While another terrorist attack could trigger a sudden collapse of our economy, we might suffer more from a gradual decline. If your cost of living outpaces your income long enough, you’re in trouble. You may think that these gloom-and-doom scenarios are unrealistic and choose to do nothing, but if you believe that the worst is yet to come you should prepare as soon as you can. If you wait until things get worse, it will be too late. You’ll be forced to use the renewable energy systems you have in place, not the systems you planned to install someday.

Once you’ve decided to prepare, the next question is “How do I prepare?” How you prepare depends on how you want to live, and on your budget. You might choose to prepare for a total melt-down of society by considering your basic needs, or you might opt for a strategy that attempts to maintain your lifestyle as it was before the melt-down. A reasonable approach would be somewhere in between. Since everyone’s goals and budgets are different, this article is not a one-size-fits-all design guide. Instead, these are some ideas to help you formulate your own plan.

You can probably live as comfortably as you do now, and use half of the resources that you’re currently using, if you’ll simply cut waste. Start by eliminating phantom loads. Put your TV’s, and other items that continue to use power when turned off, on power strips. Get used to powering these items on and off with the power strips on/off switch. Get rid of unnecessary items like hand-lotion warmers. When possible, replace electrical items with mechanical items that serve the same purpose. Alarm clocks, can openers, and doorbells are a few examples. If you haven’t done so already, replace your incandescent light bulbs with compact fluorescents (CFL’s). Replace old and inefficient appliances, especially your refrigerator. Consider energy-saving home improvements, such as adding insulation and replacing inefficient windows and doors. These things not only help to cut your energy costs, they are a logical prerequisite to implementing alternative energy systems in your home. Having done those things you can get by with a smaller photovoltaic (PV) system, but you’re still not fully prepared to deal with a serious energy crisis. Let’s go beyond the basics.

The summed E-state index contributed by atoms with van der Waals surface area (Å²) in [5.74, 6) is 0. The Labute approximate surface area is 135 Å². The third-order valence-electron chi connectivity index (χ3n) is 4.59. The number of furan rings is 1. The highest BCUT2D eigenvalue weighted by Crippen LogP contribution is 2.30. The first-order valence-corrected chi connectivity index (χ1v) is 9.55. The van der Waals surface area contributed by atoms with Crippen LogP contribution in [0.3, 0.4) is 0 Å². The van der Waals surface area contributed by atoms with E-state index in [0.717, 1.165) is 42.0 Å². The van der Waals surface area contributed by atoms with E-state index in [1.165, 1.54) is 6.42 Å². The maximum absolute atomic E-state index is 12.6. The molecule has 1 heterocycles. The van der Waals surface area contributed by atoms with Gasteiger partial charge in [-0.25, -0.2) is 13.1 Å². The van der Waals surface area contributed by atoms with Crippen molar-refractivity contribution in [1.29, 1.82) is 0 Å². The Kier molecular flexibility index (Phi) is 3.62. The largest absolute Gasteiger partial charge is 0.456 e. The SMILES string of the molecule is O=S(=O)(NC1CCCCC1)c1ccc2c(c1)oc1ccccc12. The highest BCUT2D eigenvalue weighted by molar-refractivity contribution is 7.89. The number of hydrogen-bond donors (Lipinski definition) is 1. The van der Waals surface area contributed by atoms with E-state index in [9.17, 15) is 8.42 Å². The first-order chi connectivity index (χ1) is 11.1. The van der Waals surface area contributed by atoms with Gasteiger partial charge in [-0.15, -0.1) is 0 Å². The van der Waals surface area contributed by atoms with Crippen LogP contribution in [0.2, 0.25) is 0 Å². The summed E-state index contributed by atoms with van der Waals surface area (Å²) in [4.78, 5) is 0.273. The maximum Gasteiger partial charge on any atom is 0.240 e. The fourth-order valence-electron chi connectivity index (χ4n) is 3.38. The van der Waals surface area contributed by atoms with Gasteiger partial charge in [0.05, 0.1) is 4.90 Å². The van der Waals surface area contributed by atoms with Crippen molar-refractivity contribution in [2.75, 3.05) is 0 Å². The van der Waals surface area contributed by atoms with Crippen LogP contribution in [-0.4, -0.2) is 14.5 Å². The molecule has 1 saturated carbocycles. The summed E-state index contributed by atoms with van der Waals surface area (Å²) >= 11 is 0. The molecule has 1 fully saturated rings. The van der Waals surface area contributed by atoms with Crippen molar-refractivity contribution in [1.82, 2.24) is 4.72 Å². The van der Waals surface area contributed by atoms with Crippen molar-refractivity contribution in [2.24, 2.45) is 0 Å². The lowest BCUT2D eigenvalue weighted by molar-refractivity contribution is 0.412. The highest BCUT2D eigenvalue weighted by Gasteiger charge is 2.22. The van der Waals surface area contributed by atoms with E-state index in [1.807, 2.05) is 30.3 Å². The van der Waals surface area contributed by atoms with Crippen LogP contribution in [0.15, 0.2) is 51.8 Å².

Do you heat and cool your entire house 24/7? You could cut your heating and cooling costs dramatically if you were to heat and cool only the area’s that you’re using. Is a 14’ by 14’ bedroom really necessary? Couldn’t you sleep just as well in a climate-controlled 6’ by 9’ space? Providing climate control to a much smaller space requires less energy, making it possible to get by with a smaller photovoltaic (PV) system. If you have an unused room in your home, perhaps an unfinished basement with a window, you can easily create a living environment that requires little energy. You can be just as comfortable in a small well insulated space, perhaps with the aid of a window air conditioner or an electric blanket, as you are now in your big bedroom. If you’ll make the necessary adjustments you’ll be able to meet your energy needs with a small PV array, instead of covering your entire south-facing roof and spending $25,000.00. I’ve determined that I can meet my own basic needs with as little as 800 watts of PV panels, and a total investment of less than $6000.00. With 4 hours of sunshine, a system that size can generate 3200 watt/hours each day (not taking into account system losses and inefficiencies). A big portion of the energy I produce will be used to keep a small chest freezer running. I’ll also use cfl’s, radio and tv, cell phone charger, microwave oven, and fans. I’ll have limited use of my corn-burning stove or a window air conditioner. I can summarize my minimum needs as shown below: